Acceleration: The Agrarian Era

  • Period: to

    Acceleration: The Agarian Era

    The particular resources they favored was the adapting their tools and techniques with better efficiency to their local environments.
  • Agarian Era

    Agarian Era
    We define the agrarian era as “the era of human history when agriculture was the most important of all productive technologies and the foundations for most human’s daily life.”
  • Knowledge

    The people that were advanced with knowledge were the people in charge because they would specialize and increase independence between households and communities and it tightened the webs of obligation and dependence that bound individuals and communities together.
  • Irrigation

    People back then even practiced irrigation of some kind in afro-Eurasia, in the Americas, and even in Papua New Guinea and the Pacific.
  • Innovation

    Where environmental conditions were different, the spread of agriculture had to await new techniques such as irrigation or new crops better adapted to the regions of new settlement
  • enviorment

    By clearing forest, diverting rivers, terracing hillsides, and plowing the land, agriculturalists created landscapes that were increasingly anthropogenic (shaped by human activity).
  • Enviorment

    Within just two or three generations sedentary foraging communities that had lived in regions of abundance for a generation or two may have found that the people quickly outgrew the resources available in their environment.
  • Problems

    Over population would have posed a clear choice: migrate or intensify because, most of the people had to produce more food in the same area.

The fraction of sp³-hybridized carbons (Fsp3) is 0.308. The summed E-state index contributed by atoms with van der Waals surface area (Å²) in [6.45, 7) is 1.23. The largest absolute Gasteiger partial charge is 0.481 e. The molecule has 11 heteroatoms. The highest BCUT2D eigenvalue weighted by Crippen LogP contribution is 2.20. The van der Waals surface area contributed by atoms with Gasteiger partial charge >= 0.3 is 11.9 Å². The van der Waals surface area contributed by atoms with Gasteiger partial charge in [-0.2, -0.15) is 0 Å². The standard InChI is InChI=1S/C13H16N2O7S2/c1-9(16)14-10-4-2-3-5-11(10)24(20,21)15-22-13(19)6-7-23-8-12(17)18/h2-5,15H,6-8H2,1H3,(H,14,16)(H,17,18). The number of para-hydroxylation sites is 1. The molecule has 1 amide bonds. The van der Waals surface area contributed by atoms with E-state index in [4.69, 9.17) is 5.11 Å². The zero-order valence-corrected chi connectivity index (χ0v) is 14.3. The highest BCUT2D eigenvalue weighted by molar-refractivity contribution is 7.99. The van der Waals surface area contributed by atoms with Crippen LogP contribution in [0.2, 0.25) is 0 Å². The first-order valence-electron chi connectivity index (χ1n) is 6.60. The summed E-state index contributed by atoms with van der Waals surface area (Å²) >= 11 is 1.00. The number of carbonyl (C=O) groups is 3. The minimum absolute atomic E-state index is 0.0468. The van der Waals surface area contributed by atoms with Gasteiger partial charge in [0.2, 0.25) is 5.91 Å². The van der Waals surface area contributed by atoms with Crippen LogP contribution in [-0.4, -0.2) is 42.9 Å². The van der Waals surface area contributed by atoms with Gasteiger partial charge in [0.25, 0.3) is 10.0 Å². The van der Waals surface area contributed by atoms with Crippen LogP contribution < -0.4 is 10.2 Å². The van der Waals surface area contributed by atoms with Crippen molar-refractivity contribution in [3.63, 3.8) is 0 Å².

• Community

    Within the community’s population pressure and increasing exchanges of information generated a steady trickle of innovations in building, warfare, record keeping, transportation and commerce, and science and the arts.
  • Tools

    The particular resources they favored was the adapting their tools and techniques with better efficiency to their local environments.
  • Agriculture

    Agriculture spread most easily in regions that bordered established agricultural zones and that had similar soils, climates, and ecologies
  • Diseases

    One of the powers was the diseases and how freely it was passed around to other nations and people because they were small and mobile. Thus the population grew and the exchanges between communities multiplied, and so more diseases were passed around to region to region.
  • The main islands

    The main islands
    The four most important world zones were the Afro-Eurasian landmass (which stretched from the far south of Africa to the far northeast of Siberia). The Americas, Australia, and the islands of the Pacific.